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Reptiles Archives

Rock Monitor

Rock monitor sunning itself, Mashatu Game Reserve, Botswana Rock Monitor (Varanus albigularis) or Leguaan sunning itself, Mashatu Game Reserve, Botswana.

Camera: Canon EOS 50D; Lens: Canon EF 400mm f/5.6L USM; Aperture: f/5.6; Shutter speed: 1/400; ISO: 400.

Safari guide Roddy Smith, in his article Monitor Lizards – Fearsome Predators on Land and Water, writes: “Monitor lizards (or leguaans) are fascinating but neglected animals, possibly because only an enthusiast would find them attractive”.

While it’s true that monitors are not attractive in the cute or cuddly sense, they do have a quite spectacular bejewelled look on closer inspection (below):

Rock monitor close-up showing bejewelled skin

Night Adder Swallowing Toad

night adder swallowing toadCaption: Rhombic Night Adder (Causus rhombeatus) has its work cut out trying to swallow a Guttural Toad (Bufo gutturalis).

Camera: Canon EOS 50D; Lens: Canon EF 70-300mm f/4-5.6 IS USM; Focal length: 300mm; Shutter speed: 1/320; Aperture: f/5.6; ISO: 800.

We found this night adder trying to devour a frog (a guttural toad, we think) on the lawn of the next-door property. When we arrived, the snake had its jaws clamped on the frog’s rear end. Then we watched its various manoeuvres until it was able to latch on to the frog’s snout and gradually draw the entire head into its jaws.

Although some will probably find the photos repulsive (they’re no worse than the one above, by the way), if you’re interested in predator and prey behavior, have a look at our Night Adder Swallowing Frog photo sequence.

Nile Monitor or water leguaan lying on rock

Caption: Nile monitor or water leguaan sunning itself on river rocks, Kruger National Park, South Africa.

Camera: Canon EOS 400D (Digital Rebel XTi); Lens: Canon EF70-300mm f/4-5.6 IS USM; Focal Length: 190mm; Shutter speed: 1/1600; Aperture: f/5.0; ISO: 400.

Additional Info: The Nile Monitor or Water Leguaan (Varanus niloticus) is Africa’s largest lizard, reaching lengths of up to 2m (6ft), although such sizes are more the exception than the rule.

These dragon-like reptiles are excellent swimmers, folding their legs in and using their tails like crocodiles, and can stay underwater for well over 30 minutes. Although their diet is varied, ranging from insects to small mammals, they also catch fish and are important predators of crocodile eggs.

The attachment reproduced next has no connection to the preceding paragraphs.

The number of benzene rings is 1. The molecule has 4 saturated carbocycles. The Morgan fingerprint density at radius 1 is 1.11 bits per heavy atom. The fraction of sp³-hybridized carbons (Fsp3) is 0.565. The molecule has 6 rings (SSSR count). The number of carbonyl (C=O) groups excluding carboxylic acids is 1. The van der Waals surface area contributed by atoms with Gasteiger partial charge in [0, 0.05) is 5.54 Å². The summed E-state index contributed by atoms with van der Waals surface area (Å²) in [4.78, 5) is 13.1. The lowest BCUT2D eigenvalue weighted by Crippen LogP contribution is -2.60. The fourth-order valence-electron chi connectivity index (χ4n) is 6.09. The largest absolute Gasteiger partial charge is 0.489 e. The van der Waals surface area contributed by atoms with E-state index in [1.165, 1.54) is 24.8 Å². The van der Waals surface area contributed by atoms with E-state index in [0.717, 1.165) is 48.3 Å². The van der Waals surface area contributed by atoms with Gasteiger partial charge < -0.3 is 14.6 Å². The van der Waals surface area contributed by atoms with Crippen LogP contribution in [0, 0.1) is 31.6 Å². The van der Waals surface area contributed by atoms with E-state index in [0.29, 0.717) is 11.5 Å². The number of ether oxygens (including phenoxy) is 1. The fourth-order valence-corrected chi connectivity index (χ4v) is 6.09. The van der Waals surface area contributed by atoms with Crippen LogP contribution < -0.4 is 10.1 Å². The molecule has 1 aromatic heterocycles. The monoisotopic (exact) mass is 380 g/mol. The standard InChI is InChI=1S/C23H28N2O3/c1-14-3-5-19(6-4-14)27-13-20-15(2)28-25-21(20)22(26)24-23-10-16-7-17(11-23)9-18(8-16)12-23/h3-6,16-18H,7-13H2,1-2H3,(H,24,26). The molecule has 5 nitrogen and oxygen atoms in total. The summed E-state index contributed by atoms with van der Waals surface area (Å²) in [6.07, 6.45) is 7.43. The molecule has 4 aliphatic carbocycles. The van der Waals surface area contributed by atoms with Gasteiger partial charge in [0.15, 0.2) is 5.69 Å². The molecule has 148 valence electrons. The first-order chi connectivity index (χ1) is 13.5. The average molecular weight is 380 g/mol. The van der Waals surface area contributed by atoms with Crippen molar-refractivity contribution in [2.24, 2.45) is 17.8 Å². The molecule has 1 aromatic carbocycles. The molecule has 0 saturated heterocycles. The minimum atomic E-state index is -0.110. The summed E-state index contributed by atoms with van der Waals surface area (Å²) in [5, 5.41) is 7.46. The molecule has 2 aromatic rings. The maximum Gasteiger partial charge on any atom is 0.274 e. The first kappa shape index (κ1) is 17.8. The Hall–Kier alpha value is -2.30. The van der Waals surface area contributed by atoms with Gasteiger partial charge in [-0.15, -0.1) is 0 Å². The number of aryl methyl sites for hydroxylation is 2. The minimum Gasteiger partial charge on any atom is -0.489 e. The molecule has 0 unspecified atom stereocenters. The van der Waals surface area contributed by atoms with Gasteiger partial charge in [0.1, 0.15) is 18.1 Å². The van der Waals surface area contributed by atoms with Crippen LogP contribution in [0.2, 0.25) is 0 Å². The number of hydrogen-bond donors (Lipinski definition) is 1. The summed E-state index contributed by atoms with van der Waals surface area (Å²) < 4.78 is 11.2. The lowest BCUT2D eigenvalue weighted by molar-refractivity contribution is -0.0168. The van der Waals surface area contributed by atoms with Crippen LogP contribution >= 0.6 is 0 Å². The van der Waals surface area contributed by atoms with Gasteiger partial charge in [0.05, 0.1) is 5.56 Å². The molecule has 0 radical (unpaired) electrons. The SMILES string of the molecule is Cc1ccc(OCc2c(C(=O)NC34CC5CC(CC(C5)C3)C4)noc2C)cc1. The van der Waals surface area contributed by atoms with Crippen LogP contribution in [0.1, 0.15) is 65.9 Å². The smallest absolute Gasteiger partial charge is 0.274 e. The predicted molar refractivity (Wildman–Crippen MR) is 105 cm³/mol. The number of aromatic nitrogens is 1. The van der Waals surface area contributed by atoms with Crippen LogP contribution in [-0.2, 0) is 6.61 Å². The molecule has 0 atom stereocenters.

They can’t be too stupid, as they’ve been seen using teamwork to get the eggs — one distracts the mother crocodile while others rush in to dig up the nest.

For more on these somewhat neglected reptiles, see safari guide Roddy Smith’s fascinating article, Monitor Lizards – Fearsome Predators on Land and Water.

Leopard Tortoise

Leopard tortoise crossing puddle in road
Caption: Leopard tortoise (Geochelone pardalis) making its way through a puddle while crossing the road, Kruger National Park, South Africa.

Camera: Canon EOS 400D (Digital Rebel XTi); Lens: Canon EF 70-300mm f/4-5.6 IS USM; Focal Length: 300mm; Shutter speed: 1/000; Aperture: f5.6; ISO: 400.

The leopard tortoise, the largest tortoise found in South Africa, is widely distributed through sub-Saharan Africa, particularly in semi-arid areas with thorn trees, shrubs and dry grasslands where the annual rainfall is around 100mm.

The average size of this tortoise is around 40 to 50cm (16″ to 20″) long, although they can grow up to 60cm (24″) long and weigh up to 50 kg (22lb), with an average weight around 15 kg (7lb).

The upper part of the straw-colored shell (the carapace) has a V-shaped slit in front through which the neck and head protrude. The short hind legs have four toes on each foot and the legs, head and tail can be retracted into the shell for protection. Like many other reptiles, the leopard tortoise hibernates during the cold winter months.

See also Kruger National Park Safari Pictures for a selection of images taken in Kruger. While most the images have peviously appeared on this blog, they are categorized under species, so thought it would be useful to add a separate Safari Pictures selection where photos can be viewed by location.

Black Mamba and Curious Squirrel

Black Mamba and curious squirrel
Photo Details: A young tree squirrel (Paraxerus cepapi) watches the progress of a black mamba (Dendroaspis polylepsis) as it slithers along a branch a few inches below, Mashatu Game Reserve, Tuli Block, Botswana.

Camera: Canon EOS 400D (Digital Rebel XTi); Lens: Canon EF70-300mm f/4-5.6 IS USM; Focal Length: 300mm; Shutter speed: 1/320; Aperture: f5.6; ISO: 400; Exposure comp: +1.

Black mamba moving along branch

Additional Info: This scenario occurred mid-way up a tree, only a few meters from the verandah of our accommodation in Mashatu Game Reserve. We watched with some trepidation, as the young squirrel seemed intent on staying put and watching the black mamba rather than taking flight.

Mambas can raise about a third of their body length off the ground and strike swiftly, so it certainly looked like the squirrel was in real danger of becoming the snake’s next meal. Then, in the blink of an eye, the squirrel had disappeared (right) and the mamba continued on its way.

It eventually slithered into a hole in the trunk of a tree right next to a path we regularly used. For the remainder of our stay, anyone walking that path did so with extreme caution. For more about the extremely venomous black mamba, arguably Africa’s most dangerous snake, see
Black Mamba Myths and Other Snake Stories.

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